This side of heaven however, people should view perfection perhaps as a work in progress. For believers in Christ, there is a new spirit dwelling inside them as described by the apostle in 1 John 3:9, Whosoever is born of God doth not commit sin; for his seed remaineth in him: and he cannot sin, because he is born of God. This is indeed spiritual perfection as believers are given the righteousness of Christ.
John though helps to clarify the reality of believers still dwelling in the physical flesh with all of its propensity for sin as noted in 1 John 1:8-10, If we say that we have no sin, we deceive ourselves, and the truth is not in us. If we confess our sins, he is faithful and just to forgive us [our] sins, and to cleanse us from all unrighteousness. If we say that we have not sinned, we make him a liar, and his word is not in us.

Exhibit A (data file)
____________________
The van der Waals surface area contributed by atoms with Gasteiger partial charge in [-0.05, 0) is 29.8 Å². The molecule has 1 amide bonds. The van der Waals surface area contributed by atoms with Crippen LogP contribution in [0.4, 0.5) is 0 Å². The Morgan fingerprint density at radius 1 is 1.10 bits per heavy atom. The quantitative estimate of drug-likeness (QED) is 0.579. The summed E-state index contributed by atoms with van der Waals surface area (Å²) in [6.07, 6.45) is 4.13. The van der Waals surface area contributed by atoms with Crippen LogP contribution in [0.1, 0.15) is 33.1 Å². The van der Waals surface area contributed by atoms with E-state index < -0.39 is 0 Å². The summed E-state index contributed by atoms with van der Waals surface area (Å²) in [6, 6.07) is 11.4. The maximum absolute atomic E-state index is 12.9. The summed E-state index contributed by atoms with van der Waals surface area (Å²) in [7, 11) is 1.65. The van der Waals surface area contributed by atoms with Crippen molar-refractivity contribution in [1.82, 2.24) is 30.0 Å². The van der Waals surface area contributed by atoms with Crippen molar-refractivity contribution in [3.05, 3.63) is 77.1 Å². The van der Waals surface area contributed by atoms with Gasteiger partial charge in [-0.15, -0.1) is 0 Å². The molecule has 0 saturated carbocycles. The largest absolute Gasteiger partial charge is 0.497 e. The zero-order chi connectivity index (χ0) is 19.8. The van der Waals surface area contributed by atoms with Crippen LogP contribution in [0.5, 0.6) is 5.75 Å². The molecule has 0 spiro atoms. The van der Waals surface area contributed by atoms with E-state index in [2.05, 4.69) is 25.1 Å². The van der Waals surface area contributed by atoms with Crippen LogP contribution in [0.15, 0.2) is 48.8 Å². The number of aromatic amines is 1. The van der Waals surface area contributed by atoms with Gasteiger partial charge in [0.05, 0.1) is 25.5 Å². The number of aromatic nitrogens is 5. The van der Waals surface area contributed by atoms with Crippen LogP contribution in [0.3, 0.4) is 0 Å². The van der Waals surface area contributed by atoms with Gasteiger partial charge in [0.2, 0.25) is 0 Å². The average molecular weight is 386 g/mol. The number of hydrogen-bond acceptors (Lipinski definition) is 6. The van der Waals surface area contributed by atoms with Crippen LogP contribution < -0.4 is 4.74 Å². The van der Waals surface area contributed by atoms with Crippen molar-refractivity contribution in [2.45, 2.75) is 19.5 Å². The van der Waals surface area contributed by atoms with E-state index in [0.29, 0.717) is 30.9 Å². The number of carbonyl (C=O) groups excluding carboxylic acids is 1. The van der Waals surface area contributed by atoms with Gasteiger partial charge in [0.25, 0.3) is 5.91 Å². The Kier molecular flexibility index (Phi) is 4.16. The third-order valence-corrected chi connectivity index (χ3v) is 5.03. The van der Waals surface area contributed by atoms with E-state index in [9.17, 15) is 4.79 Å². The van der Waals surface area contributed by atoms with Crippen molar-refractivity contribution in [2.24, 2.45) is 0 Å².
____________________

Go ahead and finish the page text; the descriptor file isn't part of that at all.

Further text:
Being perfect in God’s eyes is referenced by Jesus during a discussion with someone who inquired of him on how he could obtain eternal life. After Jesus had reiterated the commandments from God’s law, he went on further to express other noble actions for the individual to do in Matt. 19:20-21, Jesus said unto him, If thou wilt be perfect, go [and] sell that thou hast, and give to the poor, and thou shalt have treasure in heaven: and come [and] follow me.
During a lengthy prayer of Jesus to the Father, he indicated a desire for his followers to be made perfect as noted in John 17:23, …I in them, and thou in me, that they may be made perfect in one; and that the world may know that thou hast sent me, and hast loved them, as thou hast loved me.
Being perfect before God is also expressed most eloquently by Paul, reflective of how we conduct ourselves in Rom. 12:1-2, I beseech you therefore, brethren, by the mercies of God, that ye present your bodies a living sacrifice, holy, acceptable unto God, [which is] your reasonable service. And be not conformed to this world: but be ye transformed by the renewing of your mind, that ye may prove what is that good, and acceptable, and perfect, will of God.